Loading ...
Sorry, an error occurred while loading the content.

15381Quoting Homer & Jethro to the tune of Jim Reeves' 'He'll Have To Go':

Expand Messages
  • Mike Foster
    Aug 6, 2005
      "As the tomcat said when he kissed the skunk, 'Though it's been grand
      I've enjoyed about all of this that I can stand'."

      No offense & I'll come back later, but after an eight-armed twelve-hour
      day of tweaking & polishing & printing out two papers for Brum, getting
      23 days of England>Geneva>Burgundy region>Alps packed into one carrion
      bag, and getting my Gilbert magazine piece on Brideshead Rev. by E.
      Waugh from nada to down from 756 to 706 words with 106 still to be cut
      by Sunday night, I am as toasted as a crumpet.

      John Updike was in Peoria speaking right after Rabbit At Rest was
      published in '99? and I asked him if we had seen the last of Rabbit.

      JU: 'Well, he wasn't looking very good the last time I saw him'

      Balderdoodahdash; there was
      a prequel in the New Yorker within months.

      But carry on & carrion. I'll be back. I go to watch Scorpio rising
      over the corn crib at Foster's Farm with a wee glass of plonk.

      Take good care of that kitten, Berni.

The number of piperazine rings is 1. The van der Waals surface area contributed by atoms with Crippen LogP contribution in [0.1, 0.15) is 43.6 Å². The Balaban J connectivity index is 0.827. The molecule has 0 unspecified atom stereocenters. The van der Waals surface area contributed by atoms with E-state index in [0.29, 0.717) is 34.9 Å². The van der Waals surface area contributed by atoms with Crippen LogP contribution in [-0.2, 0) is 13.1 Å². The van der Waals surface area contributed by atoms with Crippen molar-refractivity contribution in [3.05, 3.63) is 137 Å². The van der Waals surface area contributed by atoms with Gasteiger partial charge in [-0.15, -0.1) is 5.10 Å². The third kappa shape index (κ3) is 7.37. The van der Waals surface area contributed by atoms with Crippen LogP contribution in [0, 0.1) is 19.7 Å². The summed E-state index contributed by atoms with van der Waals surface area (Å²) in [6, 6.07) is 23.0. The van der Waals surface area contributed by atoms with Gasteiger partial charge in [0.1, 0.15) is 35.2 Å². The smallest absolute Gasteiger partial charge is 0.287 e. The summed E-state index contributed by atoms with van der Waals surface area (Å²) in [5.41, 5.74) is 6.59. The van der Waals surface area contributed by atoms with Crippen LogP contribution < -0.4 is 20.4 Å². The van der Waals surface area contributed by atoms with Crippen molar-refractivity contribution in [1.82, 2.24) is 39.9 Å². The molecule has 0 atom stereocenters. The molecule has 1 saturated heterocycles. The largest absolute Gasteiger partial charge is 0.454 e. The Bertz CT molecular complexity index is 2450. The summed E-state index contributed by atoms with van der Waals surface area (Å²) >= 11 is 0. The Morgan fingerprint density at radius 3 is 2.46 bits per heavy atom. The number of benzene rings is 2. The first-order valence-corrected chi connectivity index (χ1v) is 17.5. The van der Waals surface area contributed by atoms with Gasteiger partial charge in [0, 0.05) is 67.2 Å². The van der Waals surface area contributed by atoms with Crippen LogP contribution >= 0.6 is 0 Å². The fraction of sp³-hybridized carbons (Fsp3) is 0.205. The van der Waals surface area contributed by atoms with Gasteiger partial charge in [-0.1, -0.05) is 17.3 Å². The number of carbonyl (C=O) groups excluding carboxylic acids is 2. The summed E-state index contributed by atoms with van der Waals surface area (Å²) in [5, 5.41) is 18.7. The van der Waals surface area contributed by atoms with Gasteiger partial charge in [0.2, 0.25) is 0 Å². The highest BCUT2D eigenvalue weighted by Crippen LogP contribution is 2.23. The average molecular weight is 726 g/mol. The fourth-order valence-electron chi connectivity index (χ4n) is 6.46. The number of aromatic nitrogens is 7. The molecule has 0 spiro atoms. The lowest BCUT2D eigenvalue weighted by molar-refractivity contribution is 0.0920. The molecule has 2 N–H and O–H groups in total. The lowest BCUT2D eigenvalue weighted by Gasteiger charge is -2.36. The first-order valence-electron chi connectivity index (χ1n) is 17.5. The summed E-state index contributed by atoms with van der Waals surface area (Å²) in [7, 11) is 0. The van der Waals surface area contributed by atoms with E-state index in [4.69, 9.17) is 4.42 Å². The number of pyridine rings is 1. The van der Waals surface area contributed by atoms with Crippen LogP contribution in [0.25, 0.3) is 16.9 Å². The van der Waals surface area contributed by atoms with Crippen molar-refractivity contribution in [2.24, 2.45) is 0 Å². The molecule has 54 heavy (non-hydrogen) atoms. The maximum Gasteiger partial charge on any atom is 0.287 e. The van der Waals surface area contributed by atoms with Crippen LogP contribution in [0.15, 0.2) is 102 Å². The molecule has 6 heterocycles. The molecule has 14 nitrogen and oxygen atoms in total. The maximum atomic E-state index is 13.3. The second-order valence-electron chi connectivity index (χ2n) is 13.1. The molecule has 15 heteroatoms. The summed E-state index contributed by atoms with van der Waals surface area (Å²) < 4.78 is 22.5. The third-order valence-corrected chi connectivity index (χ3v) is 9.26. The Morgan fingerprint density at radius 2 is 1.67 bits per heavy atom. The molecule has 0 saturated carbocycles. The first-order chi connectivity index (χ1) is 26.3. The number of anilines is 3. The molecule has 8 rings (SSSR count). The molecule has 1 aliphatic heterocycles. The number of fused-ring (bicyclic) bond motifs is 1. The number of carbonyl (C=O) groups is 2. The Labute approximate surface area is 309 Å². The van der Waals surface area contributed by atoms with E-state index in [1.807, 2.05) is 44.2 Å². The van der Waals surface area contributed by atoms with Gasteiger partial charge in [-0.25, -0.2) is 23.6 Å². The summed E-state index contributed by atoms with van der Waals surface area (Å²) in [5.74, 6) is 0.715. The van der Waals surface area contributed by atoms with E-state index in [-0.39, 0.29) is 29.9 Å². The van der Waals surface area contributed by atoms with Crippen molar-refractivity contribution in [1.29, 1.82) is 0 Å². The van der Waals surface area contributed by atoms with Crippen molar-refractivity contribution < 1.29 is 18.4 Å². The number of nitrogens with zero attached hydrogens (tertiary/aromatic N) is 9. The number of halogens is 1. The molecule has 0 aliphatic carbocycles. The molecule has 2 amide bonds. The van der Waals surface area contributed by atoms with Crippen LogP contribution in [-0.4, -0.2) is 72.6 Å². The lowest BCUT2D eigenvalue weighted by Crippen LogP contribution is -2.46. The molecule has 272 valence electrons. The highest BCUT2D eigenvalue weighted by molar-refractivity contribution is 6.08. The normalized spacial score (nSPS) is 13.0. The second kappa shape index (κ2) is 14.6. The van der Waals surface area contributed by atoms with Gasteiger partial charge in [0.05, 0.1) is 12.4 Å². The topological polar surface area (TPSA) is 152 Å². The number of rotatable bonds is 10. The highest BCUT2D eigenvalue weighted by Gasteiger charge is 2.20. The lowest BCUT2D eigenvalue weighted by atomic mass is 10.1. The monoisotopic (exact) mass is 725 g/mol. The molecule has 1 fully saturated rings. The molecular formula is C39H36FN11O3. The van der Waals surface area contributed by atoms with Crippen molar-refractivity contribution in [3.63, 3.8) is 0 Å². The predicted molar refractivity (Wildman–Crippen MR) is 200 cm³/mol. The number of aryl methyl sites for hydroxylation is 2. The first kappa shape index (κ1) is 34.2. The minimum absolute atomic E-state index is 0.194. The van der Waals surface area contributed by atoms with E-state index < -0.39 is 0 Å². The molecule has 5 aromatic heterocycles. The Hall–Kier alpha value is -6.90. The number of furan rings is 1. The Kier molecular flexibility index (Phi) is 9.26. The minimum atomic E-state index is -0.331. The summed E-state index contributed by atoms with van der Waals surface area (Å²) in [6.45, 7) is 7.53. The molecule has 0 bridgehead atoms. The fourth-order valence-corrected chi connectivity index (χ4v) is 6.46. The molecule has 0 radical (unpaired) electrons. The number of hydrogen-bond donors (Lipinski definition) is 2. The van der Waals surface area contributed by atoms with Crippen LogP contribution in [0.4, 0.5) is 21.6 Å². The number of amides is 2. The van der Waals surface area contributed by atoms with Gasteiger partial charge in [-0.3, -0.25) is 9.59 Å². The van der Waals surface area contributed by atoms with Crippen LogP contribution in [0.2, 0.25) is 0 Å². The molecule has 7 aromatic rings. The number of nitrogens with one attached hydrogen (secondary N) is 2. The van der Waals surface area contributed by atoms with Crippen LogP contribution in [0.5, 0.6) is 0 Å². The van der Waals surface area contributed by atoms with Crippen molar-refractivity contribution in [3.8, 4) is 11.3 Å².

Cheers,
      Mike




      Walkermonk@... wrote:

      >
      >In a message dated 7/25/2005 10:46:27 PM Central Standard Time,
      >saraciborski@... writes:
      >
      >Well, I will venture an opinion contrary to David's scathing one (and
      >to the negative views expressed in a couple of other posts). I love
      >all the Harry Potter books and I think the 6th, though not the best
      >of the lot, is a great read. They are not literary masterpieces and
      >the themes are at times muddled. But they are wonderfully engaging
      >portrayals of some delightful characters, both children and adults.
      >What draws me into Rowling's world and holds me there through
      >occasional lapses in the writing is Harry himself: what counts in the
      >story, what decides the outcome is not the magic tricks he does but
      >his mix of courage, determination, longing (for his parents),
      >ingenuity, loyalty, recklessness, fun-lovingness and other qualities
      >that develop as he grows up. I would have missed getting to know him,
      >had Rowling stopped with the bright, fresh and bouncy first book.
      >
      >Sara Ciborski
      >
      >
      >
      >-------------
      >
      >Sara, I agree with many of your points. In contrast to David B.'s
      >experience, I found the first one to be enjoyable like candy is enjoyable -- sweet,
      >quick, and gone. The second one didn't do much more for me, I enjoyed the third
      >and fourth, and hated much of the fifth. In fact, I was actually angry about
      >the fifth one. It had a couple of really good scenes, but the overall
      >structure and the ending conversation between Dumbledore and Harry especially grated
      >on me. And then somehow I find myself loving "Half-Blood Prince." I really
      >feel strongly about it.
      >
      >Thanks for your post!
      >Grace Monk
      >
      >
      >
      >[Non-text portions of this message have been removed]
      >
      >
      >
      >The Mythopoeic Society website http://www.mythsoc.org
      >Yahoo! Groups Links
      >
      >
      >
      >
      >
      >
      >
      >
      >
      >
      >
    • Show all 30 messages in this topic